{¶ 62} “Under App.R. 12(A)(1)(a) and (B), we have the authority to ‘affirm,
modify, or reverse’ trial court judgments, which encompasses the ability to ‘render the
judgment the trial court should have entered.’” Quest Workforce Sols., LLC v. Job1USA,
Inc., 6th Dist. No. L-17-1194, 2018-Ohio-3304, 119 N.E.3d 817, ¶ 23, quoting Bell v.
Turner, 4th Dist. Highland Nos. 12CA14 and 12CA15, 2013-Ohio-1323, ¶ 20.
Therefore, pursuant to App.R. 12, we strike the language in the decision and judgment
entry finding the operating agreement to be enforceable.
{¶ 63} However, we find that the trial court’s judgment is supportable without this
language. It appears that the trial court’s statement was limited to the definition of
“proportionate share,” as in both places where the enforceability of the operating
agreement is discussed, it is in a sentence with the finding that the “proportionate share”
is defined as “an equal share (1/300) for each property owner on Johnson’s Island.” The
conclusion that a “proportionate share” is equivalent to an equal share for each property
owner on Johnson’s Island, without consideration of amount of lots, or size of lots, is
supported by the evidence and can be reached without consideration of the operating
{¶ 64} Comment e to Restatement of the Law Third, Property (Servitudes),
Section 4.13(4) states that “[t]he basis of fair apportionment will vary depending on the
circumstances.” There is testimony in the record that different ways of apportionment 25.
had been considered and it was concluded that the use of the roads would not be
significantly different based upon the size or amount of lots, or the value of a property,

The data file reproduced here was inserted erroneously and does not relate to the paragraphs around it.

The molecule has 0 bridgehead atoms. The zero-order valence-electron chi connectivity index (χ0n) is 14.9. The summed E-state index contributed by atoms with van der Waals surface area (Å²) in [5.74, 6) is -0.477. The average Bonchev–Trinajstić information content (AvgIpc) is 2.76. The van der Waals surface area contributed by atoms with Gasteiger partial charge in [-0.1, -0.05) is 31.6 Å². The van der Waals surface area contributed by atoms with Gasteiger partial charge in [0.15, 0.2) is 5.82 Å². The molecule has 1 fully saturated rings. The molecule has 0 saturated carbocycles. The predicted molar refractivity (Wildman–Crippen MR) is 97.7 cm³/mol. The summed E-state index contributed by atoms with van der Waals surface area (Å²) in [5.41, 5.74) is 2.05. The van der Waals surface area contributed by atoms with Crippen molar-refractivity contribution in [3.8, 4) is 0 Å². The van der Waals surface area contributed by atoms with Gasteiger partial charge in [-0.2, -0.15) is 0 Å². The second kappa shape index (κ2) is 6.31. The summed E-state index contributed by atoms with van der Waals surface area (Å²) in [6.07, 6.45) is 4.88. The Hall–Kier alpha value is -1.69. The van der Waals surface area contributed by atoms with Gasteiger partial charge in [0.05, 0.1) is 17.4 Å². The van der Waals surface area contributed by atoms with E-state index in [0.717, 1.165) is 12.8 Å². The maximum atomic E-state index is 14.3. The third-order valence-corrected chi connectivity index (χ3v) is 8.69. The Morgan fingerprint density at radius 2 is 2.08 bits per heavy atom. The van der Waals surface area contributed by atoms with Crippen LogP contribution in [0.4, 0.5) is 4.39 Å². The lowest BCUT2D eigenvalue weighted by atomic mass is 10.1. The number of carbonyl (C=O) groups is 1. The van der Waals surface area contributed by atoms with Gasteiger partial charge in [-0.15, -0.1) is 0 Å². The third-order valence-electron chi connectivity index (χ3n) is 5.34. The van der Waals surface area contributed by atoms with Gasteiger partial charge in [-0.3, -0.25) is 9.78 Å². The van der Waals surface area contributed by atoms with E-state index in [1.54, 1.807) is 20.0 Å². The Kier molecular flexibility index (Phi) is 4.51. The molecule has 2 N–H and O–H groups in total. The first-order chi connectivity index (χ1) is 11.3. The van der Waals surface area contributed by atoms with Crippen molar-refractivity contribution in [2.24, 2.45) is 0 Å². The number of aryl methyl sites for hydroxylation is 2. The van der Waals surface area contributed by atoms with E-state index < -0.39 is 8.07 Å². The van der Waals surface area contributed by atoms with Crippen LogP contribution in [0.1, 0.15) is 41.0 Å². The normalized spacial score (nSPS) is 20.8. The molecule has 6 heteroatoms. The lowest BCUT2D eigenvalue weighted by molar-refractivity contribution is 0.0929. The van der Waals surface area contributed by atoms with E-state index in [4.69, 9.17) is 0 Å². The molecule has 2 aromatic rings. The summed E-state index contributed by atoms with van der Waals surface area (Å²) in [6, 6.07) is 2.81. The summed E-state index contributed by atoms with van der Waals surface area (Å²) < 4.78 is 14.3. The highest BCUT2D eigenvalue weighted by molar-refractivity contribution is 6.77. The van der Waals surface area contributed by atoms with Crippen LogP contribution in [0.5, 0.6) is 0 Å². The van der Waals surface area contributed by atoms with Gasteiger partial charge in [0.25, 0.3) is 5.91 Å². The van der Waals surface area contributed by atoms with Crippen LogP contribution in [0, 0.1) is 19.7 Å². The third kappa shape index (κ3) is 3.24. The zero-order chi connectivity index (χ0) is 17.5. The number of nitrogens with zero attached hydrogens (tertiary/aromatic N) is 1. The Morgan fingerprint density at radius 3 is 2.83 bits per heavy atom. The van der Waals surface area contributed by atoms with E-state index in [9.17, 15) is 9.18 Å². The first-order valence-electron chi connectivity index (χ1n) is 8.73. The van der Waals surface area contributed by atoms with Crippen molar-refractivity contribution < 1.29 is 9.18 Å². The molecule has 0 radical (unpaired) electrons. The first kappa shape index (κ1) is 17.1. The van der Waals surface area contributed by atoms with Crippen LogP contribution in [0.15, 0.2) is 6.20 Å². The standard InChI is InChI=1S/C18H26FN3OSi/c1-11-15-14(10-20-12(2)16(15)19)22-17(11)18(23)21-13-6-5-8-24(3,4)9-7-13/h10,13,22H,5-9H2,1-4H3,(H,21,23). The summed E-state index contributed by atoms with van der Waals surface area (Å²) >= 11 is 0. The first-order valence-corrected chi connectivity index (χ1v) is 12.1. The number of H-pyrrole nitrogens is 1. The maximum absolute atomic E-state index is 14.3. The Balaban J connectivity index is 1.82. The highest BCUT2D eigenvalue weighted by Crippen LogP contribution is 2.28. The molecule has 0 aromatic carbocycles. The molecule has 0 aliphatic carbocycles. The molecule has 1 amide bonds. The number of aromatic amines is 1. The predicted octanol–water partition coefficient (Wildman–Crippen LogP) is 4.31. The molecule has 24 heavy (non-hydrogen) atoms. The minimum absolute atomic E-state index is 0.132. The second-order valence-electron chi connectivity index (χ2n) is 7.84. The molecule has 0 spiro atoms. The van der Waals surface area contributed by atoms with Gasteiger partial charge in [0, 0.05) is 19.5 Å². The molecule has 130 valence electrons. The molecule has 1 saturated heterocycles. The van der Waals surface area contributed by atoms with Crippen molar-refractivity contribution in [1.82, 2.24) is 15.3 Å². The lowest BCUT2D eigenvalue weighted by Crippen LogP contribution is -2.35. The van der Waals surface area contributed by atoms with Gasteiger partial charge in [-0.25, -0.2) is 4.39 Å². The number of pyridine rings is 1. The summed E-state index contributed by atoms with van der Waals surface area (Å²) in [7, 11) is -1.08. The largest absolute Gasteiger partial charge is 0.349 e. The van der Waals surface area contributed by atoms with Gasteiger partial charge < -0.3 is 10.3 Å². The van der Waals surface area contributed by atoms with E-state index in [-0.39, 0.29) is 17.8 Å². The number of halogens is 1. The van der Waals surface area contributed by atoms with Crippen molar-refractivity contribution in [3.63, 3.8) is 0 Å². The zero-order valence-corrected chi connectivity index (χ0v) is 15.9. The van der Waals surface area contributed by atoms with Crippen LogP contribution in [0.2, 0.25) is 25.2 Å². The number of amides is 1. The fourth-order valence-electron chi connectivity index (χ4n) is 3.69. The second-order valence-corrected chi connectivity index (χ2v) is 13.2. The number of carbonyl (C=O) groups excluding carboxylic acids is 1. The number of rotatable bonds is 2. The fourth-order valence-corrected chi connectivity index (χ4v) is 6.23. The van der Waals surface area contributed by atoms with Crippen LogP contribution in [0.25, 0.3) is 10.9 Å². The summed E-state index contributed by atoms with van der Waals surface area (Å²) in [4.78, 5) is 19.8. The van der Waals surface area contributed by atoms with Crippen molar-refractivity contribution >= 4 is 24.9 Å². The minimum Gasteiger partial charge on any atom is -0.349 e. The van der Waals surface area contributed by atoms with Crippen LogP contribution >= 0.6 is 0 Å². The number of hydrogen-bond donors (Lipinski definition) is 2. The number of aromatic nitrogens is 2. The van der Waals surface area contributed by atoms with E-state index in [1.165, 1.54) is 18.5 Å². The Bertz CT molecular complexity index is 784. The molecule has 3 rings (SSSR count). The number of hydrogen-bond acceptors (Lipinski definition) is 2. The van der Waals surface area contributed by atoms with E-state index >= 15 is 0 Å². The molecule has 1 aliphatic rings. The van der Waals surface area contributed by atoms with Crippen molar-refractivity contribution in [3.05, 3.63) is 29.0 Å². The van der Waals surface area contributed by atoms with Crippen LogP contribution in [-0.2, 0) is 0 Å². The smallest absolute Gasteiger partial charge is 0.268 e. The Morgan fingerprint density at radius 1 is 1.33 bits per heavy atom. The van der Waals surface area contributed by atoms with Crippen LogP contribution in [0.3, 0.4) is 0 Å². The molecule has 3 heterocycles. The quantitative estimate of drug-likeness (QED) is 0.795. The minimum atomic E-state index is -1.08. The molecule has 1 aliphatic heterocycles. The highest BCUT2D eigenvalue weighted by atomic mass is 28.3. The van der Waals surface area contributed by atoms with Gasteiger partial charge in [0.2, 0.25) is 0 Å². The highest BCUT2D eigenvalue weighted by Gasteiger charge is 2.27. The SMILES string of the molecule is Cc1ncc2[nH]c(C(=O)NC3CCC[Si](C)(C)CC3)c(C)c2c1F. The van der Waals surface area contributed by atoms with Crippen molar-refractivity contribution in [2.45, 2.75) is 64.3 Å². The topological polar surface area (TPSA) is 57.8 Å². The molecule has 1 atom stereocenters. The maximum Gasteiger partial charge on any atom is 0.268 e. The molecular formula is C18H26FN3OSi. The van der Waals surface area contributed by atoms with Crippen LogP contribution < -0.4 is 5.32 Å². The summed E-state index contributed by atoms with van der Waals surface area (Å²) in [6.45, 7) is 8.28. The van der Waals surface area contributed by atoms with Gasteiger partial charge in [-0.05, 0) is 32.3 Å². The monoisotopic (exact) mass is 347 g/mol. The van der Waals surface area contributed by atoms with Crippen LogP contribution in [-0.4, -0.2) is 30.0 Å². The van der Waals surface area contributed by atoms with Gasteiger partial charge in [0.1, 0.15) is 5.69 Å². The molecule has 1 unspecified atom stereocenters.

and that it was equitable to apportion the cost on a per owner basis. There was
additionally evidence put forth at trial that the appellants, as owners of two and one-half
lots on Johnson’s Island, benefit from the per owner apportionment and would actually
pay a larger percentage if “proportionate share” was based upon amount of lots owned.
While we recognize that appellant has suggested that the costs should be apportioned
based on usage of the roads, after considering the evidence and the specific facts of this
case, we find it equitable to define “proportionate share” as an equal share (1/300) for
each Johnson’s Island property owner.
{¶ 65} Appellants further argue that the trial court’s determination that appellants’
proportionate share is the same as the annual assessment is similarly problematic.
Appellants assert the assessment amounts are based upon the operating agreement and are
not consistent with the common law duty to pay for repair and maintenance expenses.
For the reasons we have set forth above, we do not find this argument persuasive.

Outcome: Having carefully considered the record and the parties’ arguments, we find
appellants’ first assignment of error not well-taken, and appellants’ second assignment of error well-taken, in part. Accordingly, the following language is stricken from the trial court’s judgment entry. In the second paragraph on page three of the trial court’s judgment, we strike “finds the Operating Agreement to be enforceable and further.” On 26. page four of the court’s opinion, we strike “that the Operating Agreement is enforceable and.” We affirm the remainder of the judgment of the Ottawa County Court of Common Pleas. Pursuant to App.R. 24, appellants are hereby ordered to pay the costs incurred on appeal.

Judgment affirmed and modified.